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Overall Rating

Worth A Look: 7.69%
Pretty Bad: 0%
Total Crap: 0%

2 reviews, 1 rating

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by Jay Seaver

"Johnnie knows action. Johnny knows cool."
5 stars

If you know world genre cinema, you know director Johnnie To - and if you don't, this isn't a bad place to start; much of the dialog is even in English if subtitles are an issue. He's one of the best and most prolific directors working in Hong Kong right now, a man makes criminals compelling and can stage a gunfight as well as anybody. There's a good chance you don't know Johnny Hallyday, though; a popular singer and actor in France, his films have not frequently traveled to America. Whether the audience is familiar with Johnnie or Johnny, they'll likely find the pair a potent combination.

After a brutal attack on her family leaves Irene Thompson (Sylvie Testud) gravely wounded, her father Francis Costello (Hallyday) comes to Macau, where Irene had been living. Though Costello introduces himself as a restauranteur, few chefs have his imposing presence, or have their daughters silently demand vengeance. He's out of his element in Macau, so when the police bring him in as an eyewitness to a separate crime, he doesn't finger the man he saw but instead hires the crew - Kwai (Anthony Wong Chau-sang), Chu (Lam Ka-tung), and Lok (Lam Suet) - to help him track down his quarry. Quickly, he hopes, because he is facing some rather urgent time constraints.

Johnnie To directs from a screenplay by frequent collaborator Wai Ka-fai, and while not everything they do is a polished crime picture, that's what pays the bills at their Milkyway production company, and they've gotten rather good at them. Not just in the staging of an action set piece, but in creating a feeling of camaraderie and danger; the story offers opportunities for loyalty and betrayal, with opportunities to have its gangsters display a code of honor (of sorts) without getting terribly sentimental about it or pretending that these are especially noble people. Indeed, the last half of the movie is spent wondering whether or not there is a point to this revenge, and whether characters are hunters or merely weapons. Wai Ka-fai makes sure that what we're seeing is not just a vanilla crime flick, either. It takes an unusual turn in that second half, one that is somewhat derivative but unusual enough to keep the audience thinking a bit.

To, meanwhile, stages some of his more creative action scenes. Macau always seems to bring out the best in him, and while one of the best pieces happens in Hong Kong - a shootout by moonlight, where the action stops when clouds cover the moon and no-one can see - it's all impressive, from the brutal way gunmen interrupt Irene's dinner preparations at the start (even more than usual in To's films, making dinner means safety and family here), to the almost surreal gunfight in a garbage dump, to the bleak final confrontation. To lays the action out in space in a way that is clear and beautiful, in its way, with the camera often pulled back enough to show the geometry of the situation.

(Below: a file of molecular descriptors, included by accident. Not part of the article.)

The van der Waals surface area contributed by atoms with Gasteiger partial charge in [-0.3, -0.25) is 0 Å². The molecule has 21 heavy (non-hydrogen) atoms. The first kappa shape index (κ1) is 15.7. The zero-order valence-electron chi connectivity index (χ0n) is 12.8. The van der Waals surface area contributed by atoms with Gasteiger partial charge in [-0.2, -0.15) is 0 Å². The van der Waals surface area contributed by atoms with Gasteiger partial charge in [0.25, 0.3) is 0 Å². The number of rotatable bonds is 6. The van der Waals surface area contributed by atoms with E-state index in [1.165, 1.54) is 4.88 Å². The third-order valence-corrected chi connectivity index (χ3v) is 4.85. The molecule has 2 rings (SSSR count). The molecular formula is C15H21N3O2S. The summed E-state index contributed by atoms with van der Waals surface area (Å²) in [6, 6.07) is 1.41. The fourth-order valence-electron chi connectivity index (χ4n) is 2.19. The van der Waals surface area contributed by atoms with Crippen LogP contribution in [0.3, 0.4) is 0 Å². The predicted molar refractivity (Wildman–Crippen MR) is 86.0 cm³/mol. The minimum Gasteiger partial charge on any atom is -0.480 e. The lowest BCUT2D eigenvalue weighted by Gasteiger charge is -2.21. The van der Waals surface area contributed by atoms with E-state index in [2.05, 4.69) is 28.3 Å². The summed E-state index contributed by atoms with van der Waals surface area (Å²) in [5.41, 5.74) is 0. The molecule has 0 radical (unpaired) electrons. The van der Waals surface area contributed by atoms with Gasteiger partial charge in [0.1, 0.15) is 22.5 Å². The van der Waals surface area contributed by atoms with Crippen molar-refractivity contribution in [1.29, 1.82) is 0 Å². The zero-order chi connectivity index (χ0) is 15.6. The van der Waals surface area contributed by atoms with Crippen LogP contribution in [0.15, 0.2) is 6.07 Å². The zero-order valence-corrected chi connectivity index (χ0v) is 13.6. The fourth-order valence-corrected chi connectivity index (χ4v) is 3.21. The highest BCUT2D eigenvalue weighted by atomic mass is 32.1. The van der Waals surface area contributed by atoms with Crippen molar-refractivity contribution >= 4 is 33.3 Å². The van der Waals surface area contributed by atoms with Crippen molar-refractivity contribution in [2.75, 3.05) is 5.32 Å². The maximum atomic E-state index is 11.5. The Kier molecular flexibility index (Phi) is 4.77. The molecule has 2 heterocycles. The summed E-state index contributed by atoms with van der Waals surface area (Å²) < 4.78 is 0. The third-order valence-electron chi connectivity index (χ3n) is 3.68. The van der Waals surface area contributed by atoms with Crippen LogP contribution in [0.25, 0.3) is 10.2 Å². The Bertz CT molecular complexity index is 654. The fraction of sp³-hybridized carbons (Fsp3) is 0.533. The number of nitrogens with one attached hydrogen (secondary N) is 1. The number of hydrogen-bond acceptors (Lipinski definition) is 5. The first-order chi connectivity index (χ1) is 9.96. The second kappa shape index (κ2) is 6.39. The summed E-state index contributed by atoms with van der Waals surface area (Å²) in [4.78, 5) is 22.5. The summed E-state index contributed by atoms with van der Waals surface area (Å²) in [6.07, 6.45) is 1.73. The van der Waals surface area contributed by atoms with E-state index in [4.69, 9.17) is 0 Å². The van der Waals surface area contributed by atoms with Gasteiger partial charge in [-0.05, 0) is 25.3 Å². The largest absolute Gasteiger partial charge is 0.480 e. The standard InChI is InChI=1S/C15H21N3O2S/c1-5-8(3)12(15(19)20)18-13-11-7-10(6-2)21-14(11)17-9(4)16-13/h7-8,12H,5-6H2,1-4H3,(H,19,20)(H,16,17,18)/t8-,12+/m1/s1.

And then there's Johnny Hallyday in the center of everything. He's worn but fit, with a face to match, creased but lean, and when he takes off his sunglasses he reveals blue-gray eyes so pale that they can either be piercing lasers or give the impression of a man lost and blind. He moves with determination, but the grim manner can fall away in the face of a simple pleasure, such as cooking or testing a gun. At the climax, he's an impressive mix of cool rage and utter confusion. Though the role was originally written for Alain Delon - Costello's name is even an homage to Le Samourai - Hallyday makes it his own.

The Chinese cast is impressive too, starting with Anthony Wong Chau-sang as the leader of the men Costello enlists. He gives Kwai a quiet intelligence, seldom raising his voice but making us acutely aware that he understands Costello's position and knows where the road he's on leads from the start. Lam Ka-tung's Chu is more emotional, while To stalwart Lam Suet is able to bring comic relief without undercutting the others. Another familiar face, Simon Yam, makes for a wonderfully manic villain.

There are a few missteps, especially toward the end (not in the climax, but little hiccups in getting there), but they are minor. Johnnie To is just too good at crime, and Johnny Hallyday is just too good at cool.

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originally posted: 08/22/10 00:59:33
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OFFICIAL SELECTION: 2009 Festival de Cannes For more in the 2009 Festival de Cannes series, click here.
OFFICIAL SELECTION: 2009 Toronto International Film Festival For more in the 2009 Toronto International Film Festival series, click here.
OFFICIAL SELECTION: Actionfest 2010 For more in the Actionfest 2010 series, click here.
OFFICIAL SELECTION: 2010 Seattle International Film Festival For more in the 2010 Seattle International Film Festival series, click here.

User Comments

3/03/11 chris c Good mix of Memento and The Killer 4 stars
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  N/A (NR)
  DVD: 16-Nov-2010



Directed by
  Johnnie To

Written by
  Ka-Fai Wai

  Simon Yam
  Anthony Wong Chau-Sang
  Johnny Hallyday
  Sylvie Testud
  Ka Tung Lam
  Maggie Siu

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